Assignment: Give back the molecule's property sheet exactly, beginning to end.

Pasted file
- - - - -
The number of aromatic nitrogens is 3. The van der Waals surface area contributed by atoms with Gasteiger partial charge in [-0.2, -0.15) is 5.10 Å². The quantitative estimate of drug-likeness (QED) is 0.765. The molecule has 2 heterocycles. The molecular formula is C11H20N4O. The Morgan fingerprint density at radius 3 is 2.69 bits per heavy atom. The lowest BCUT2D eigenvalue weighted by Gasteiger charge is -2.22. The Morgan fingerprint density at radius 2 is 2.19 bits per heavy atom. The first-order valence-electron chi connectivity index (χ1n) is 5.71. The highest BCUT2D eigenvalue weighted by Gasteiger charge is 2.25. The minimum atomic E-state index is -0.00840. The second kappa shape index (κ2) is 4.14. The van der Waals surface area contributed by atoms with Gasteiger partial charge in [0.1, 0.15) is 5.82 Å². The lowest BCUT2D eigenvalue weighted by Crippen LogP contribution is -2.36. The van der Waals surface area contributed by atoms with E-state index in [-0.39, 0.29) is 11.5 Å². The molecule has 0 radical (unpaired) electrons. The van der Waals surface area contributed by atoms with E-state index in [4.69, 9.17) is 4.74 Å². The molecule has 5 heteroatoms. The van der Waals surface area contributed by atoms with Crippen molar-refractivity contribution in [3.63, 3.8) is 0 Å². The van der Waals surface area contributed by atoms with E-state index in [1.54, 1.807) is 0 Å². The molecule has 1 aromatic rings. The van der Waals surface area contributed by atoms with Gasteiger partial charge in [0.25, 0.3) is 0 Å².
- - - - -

The number of aromatic nitrogens is 3. The van der Waals surface area contributed by atoms with Gasteiger partial charge in [-0.2, -0.15) is 5.10 Å². The quantitative estimate of drug-likeness (QED) is 0.765. The molecule has 2 heterocycles. The molecular formula is C11H20N4O. The Morgan fingerprint density at radius 3 is 2.69 bits per heavy atom. The lowest BCUT2D eigenvalue weighted by Gasteiger charge is -2.22. The Morgan fingerprint density at radius 2 is 2.19 bits per heavy atom. The first-order valence-electron chi connectivity index (χ1n) is 5.71. The highest BCUT2D eigenvalue weighted by Gasteiger charge is 2.25. The minimum atomic E-state index is -0.00840. The second kappa shape index (κ2) is 4.14. The van der Waals surface area contributed by atoms with Gasteiger partial charge in [0.1, 0.15) is 5.82 Å². The lowest BCUT2D eigenvalue weighted by Crippen LogP contribution is -2.36. The van der Waals surface area contributed by atoms with E-state index in [-0.39, 0.29) is 11.5 Å². The molecule has 0 radical (unpaired) electrons. The van der Waals surface area contributed by atoms with E-state index in [4.69, 9.17) is 4.74 Å². The molecule has 5 heteroatoms. The van der Waals surface area contributed by atoms with Crippen molar-refractivity contribution in [3.63, 3.8) is 0 Å². The van der Waals surface area contributed by atoms with E-state index in [1.54, 1.807) is 0 Å². The molecule has 1 aromatic rings. The van der Waals surface area contributed by atoms with Gasteiger partial charge in [0.25, 0.3) is 0 Å².